A Jackson chef who has been serving grilled cuisine from a long-bed trailer behind his pickup did not have a food permit from the state Department of Health.
After he was featured in The Clarion-Ledger last month, Kazzy Ferdinand, who has a chef’s license and numerous degrees from Hinds Community College, said, “I got a fine for not having a food permit.”
Health department forms, he said, seemed directed at permanent facilities – restaurants. He said the forms were confusing, and he did not turn them in.
“I kept putting ‘N/A’ for all the answers,” said Ferdinand, who now has a job cooking at the River Hills Club in Jackson. “And when it asked, ‘How many square feet is your establishment?’ Zero.”
Tim Darnell, state director of environmental health, said his department will help anyone seeking a food permit.
“We police the industry ourselves,” Darnell said. “And really what we want is for people to get licensed.”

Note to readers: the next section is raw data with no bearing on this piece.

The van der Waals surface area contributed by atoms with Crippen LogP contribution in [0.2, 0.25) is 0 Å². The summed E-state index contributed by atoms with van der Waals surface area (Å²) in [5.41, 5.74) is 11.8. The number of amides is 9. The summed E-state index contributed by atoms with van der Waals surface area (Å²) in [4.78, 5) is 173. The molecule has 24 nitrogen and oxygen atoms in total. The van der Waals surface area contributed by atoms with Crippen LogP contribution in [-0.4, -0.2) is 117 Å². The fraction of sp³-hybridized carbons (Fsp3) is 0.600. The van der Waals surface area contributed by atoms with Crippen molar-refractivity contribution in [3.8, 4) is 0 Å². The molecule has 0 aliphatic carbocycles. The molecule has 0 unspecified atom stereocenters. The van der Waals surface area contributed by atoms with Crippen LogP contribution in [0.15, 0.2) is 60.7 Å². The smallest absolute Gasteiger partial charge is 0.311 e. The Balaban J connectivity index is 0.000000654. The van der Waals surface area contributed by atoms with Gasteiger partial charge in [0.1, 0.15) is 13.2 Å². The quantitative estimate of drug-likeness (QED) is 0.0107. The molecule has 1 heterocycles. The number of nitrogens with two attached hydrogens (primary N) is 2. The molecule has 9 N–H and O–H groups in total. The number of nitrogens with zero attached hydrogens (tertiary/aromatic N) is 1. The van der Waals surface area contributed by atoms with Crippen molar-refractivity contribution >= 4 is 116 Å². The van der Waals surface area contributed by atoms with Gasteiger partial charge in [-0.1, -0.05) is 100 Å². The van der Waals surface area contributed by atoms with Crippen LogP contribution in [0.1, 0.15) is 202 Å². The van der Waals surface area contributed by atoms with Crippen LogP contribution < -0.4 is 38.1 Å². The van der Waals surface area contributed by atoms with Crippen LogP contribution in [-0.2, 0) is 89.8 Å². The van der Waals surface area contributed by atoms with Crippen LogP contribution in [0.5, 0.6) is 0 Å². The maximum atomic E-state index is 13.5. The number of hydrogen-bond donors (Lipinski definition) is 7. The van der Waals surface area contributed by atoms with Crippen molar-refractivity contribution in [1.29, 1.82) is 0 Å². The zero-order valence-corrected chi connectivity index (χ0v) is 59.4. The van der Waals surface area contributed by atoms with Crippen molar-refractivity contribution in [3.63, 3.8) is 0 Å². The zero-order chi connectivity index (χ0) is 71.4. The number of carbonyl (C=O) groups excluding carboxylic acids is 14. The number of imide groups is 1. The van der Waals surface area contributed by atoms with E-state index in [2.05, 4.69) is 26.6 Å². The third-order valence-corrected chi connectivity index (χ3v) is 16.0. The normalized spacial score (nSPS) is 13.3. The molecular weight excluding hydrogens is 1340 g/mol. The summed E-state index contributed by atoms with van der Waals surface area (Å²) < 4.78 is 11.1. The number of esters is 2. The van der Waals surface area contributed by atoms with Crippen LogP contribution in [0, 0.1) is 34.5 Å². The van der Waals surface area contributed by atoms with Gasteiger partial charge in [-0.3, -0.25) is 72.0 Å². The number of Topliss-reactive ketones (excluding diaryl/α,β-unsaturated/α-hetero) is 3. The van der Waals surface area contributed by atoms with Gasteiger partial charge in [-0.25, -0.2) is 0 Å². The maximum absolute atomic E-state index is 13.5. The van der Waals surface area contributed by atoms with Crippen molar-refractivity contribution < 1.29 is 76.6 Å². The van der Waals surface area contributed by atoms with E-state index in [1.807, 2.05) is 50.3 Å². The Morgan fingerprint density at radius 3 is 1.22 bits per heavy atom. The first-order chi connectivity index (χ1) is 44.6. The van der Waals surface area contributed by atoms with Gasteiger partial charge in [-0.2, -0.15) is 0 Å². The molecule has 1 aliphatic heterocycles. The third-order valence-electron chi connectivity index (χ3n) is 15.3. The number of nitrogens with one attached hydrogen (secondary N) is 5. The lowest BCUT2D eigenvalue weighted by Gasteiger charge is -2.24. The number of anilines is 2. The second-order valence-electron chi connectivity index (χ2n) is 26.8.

Depending on food served, food trucks are assigned a risk ranking from 1-4.
“A snowball stand, for example, would be graded as a 1,” Darnell said. “It would be inspected once a year.”
Trucks that serve potentially dangerous dishes, such as certain fish, might be assigned a 4 and are inspected four times a year. The fine, from $40 to $200, depends on the risk level.
Ward 1 City Councilman Quentin Whitwell, a lawyer, has offered pro bono legal counsel to ensure that Ferdinand obtains necessary licensure to operate a legal food truck business. Whitwell has authored a proposal to regulate mobile food carts.
“As it is now written, this ordinance does not impact those who already are providing food upon request or through deals with other establishments throughout the city,” Whitwell said. “This is about new food trucks and carts – restaurants who will sell their dishes in these expensive new vehicles.”